I once troubleshooted a hung Cisco 7206VXR while I was on vacation via a spotty phone connection, using a completely unskilled individual as my hands in the remote data center.  Luckily I have something of a photographic memory, so I could describe the exact location of the device, as well as where to find an aux cable and dongle, and where the console port is located amidst a nest of old cables.  My remote buddy got his first experience building a crash cart and connecting to the console (I probably scarred him for life) and once we knew the device was hung we rebooted it.  Network restored.  On the conference bridge were my direct manager, the department manager, and the head of a recently acquired company that owns several movie studios.  They were effusive in their praise.  I hung up the call and got myself (another) pina colada.  Lesson: Leave extra console cables everywhere you can.  Lesson 2: Enjoy your time off, you deserve it.

One time I ended a week-long troubleshooting that someone had been doing on a Nexus 7k that was indiscriminately deciding which packets to forward.  I took a trip to the site to help a junior engineer, it took me 2 minutes to spot the problem.  “Why is the chassis crooked?”  Fast forward a few hours to him admitting that they dropped it “just once” while moving it into position. The crowd goes wild. Lesson: Dropped equipment is probably defective.

I single handedly solved a problem that caused sporadic outages between two large media companies who were merging.  The super-senior network architect at the other company decided it would be cute to isolate administrative controls by putting two SUP4s in a single 6509, with each company controlling one.  BAD IDEA.  Lesson: Redundant Supervisors need to have identical configurations.

I saved a major ecommerce website from being taken down during the East Coast blackout incident in 2003. I was at my desk when the lights went off in the building.  My first thought was “Oh sh-t, I hope I didn’t do that” and then I lept into action, running up three flights of stairs to a colocation center to check and see what happened to our data center.  Luckily the colo was on battery backup so everything was running, but in a freak prescient moment I decided to check if our core switches were all connected to the backup power grid which would be the sole source of power in under 5 minutes.  I noticed that someone had miscabled the redundant power supplies to one core switch.  Looking something like the Road Runner, I found a replacement cable and inserted it about 3 seconds before the power switched from battery to backup generator.  Had I not done that, the entire business would have gone down. Lesson: Be proactive in evaluating disaster recovery scenarios, and test everything frequently.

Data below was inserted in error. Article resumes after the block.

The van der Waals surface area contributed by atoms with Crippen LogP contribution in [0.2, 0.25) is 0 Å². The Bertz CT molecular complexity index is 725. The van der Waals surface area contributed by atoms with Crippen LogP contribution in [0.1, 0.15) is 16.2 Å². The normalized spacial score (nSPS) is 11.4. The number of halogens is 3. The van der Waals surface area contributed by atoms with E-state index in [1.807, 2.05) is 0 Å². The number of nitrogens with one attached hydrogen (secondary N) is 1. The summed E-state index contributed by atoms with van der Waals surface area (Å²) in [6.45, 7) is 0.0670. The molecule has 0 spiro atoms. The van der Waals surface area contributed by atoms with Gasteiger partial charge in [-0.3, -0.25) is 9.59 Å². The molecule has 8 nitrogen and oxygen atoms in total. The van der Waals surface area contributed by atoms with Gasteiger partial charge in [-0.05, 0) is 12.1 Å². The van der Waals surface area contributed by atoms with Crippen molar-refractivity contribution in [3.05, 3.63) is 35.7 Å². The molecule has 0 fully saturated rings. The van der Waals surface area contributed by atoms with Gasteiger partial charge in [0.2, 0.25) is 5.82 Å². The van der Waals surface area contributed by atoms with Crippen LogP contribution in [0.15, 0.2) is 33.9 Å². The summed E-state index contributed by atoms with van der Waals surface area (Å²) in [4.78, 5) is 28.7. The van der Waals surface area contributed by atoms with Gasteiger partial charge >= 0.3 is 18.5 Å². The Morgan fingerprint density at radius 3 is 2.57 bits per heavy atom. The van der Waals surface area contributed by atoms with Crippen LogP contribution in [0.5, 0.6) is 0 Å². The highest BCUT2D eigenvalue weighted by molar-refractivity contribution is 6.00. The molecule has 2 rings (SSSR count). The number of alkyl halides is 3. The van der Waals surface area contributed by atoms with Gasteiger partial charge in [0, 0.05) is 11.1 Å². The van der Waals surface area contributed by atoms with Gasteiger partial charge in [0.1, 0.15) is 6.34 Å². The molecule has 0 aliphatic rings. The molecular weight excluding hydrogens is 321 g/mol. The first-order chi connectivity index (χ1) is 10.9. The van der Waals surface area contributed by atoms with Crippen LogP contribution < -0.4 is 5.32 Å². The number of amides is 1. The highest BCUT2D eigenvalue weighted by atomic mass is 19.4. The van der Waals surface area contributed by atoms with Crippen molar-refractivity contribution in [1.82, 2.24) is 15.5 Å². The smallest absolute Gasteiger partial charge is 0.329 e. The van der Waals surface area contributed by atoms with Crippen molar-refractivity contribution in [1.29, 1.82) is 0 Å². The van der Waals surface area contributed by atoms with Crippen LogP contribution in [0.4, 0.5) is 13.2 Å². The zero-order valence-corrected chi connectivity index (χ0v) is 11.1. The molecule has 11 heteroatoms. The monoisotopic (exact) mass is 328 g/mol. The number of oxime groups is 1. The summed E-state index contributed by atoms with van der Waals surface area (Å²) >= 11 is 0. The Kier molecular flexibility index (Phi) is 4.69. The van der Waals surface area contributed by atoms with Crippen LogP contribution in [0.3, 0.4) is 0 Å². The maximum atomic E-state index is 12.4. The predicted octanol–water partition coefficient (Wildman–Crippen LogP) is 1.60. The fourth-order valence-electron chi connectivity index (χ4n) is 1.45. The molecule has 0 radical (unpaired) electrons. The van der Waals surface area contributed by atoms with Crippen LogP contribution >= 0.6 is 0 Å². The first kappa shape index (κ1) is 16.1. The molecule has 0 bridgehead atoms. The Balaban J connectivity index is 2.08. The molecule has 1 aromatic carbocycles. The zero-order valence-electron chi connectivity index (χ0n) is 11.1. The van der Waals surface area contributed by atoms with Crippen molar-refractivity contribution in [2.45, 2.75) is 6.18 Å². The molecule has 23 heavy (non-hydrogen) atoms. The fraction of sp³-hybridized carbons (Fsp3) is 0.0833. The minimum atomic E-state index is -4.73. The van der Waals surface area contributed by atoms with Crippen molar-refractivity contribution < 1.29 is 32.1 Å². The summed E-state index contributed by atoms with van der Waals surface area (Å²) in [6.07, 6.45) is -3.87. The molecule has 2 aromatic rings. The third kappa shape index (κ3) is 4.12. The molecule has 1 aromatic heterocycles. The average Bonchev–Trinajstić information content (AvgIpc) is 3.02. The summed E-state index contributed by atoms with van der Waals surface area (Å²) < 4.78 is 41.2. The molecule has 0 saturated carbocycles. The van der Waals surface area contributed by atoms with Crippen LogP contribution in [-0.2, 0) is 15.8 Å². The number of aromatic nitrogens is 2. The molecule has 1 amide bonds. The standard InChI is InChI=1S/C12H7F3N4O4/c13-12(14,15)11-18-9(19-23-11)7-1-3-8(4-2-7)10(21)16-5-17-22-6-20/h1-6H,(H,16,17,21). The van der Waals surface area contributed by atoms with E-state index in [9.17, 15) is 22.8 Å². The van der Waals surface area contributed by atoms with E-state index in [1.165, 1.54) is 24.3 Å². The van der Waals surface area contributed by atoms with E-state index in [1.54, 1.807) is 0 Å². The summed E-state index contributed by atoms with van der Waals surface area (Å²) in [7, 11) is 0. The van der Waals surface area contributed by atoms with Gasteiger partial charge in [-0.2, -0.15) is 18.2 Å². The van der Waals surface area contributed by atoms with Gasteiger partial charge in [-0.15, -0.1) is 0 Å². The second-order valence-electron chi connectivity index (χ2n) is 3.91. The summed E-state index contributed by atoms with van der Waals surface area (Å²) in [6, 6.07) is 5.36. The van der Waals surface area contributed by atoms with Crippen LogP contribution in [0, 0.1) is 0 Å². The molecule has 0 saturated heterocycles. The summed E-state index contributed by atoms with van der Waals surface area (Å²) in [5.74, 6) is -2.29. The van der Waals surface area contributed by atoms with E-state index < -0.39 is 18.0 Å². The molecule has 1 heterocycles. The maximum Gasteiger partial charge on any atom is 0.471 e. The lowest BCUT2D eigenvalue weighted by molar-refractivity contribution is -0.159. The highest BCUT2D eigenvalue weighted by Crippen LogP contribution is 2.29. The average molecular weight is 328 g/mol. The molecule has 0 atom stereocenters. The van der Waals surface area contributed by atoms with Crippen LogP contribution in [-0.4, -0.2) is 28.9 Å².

Don’t Build Snowflakes

But not everyone can afford to have a network expert on their staff 24/7.  That’s why there are tons of  network monitoring, analysis, and troubleshooting tools available.  Also, the industry has come a long way in the past 10 years.  We now build networks with a few fairly common designs, and many products implement design best practices by default.  In fact, you can design a network online and have all of the techniques and optimizations used by the major cloud providers built into the design.  Not only do these enhancements eliminate problems in advance, but well designed and deterministic network topologies are much easier to troubleshoot, should you ever inherit one.

Are CCIEs less valuable now?  If your network is down, then the answer is clearly NO, you’re likely to pay any amount of money to get things back online.  But the world has changed a lot in the past twenty years.  We really don’t use a ton of different protocols (RIP: DLSW, Appletalk, IPX/SPX, DECnet, Vines, etc), and certain network topologies and designs have proven to be the best technical solution for certain use cases (ex. Leaf-Spine Clos Fabric for data center server connectivity).  What that means is that architects are building repeatable (and reliable) network units, instead of something wonky that is hard to troubleshoot.  And this means that you are less likely to need a CCIE.  Let’s continue talking about this in Part 3.

Till next time!

Josh Saul

Josh Saul

Josh Saul has pioneered open source network solutions for more than 25 years. As an architect, he built core networks for GE, Pfizer and NBC Universal. As an engineer at Cisco, Josh advised customers in the Fortune 100 financial sector and evangelized new technologies to customers. More recently, Josh led marketing and product teams at VMware (acquired by Broadcom), Cumulus Networks (acquired by Nvidia), and Apstra (acquired by Juniper). Josh lives in New York City with his two children and is an avid SCUBA diver.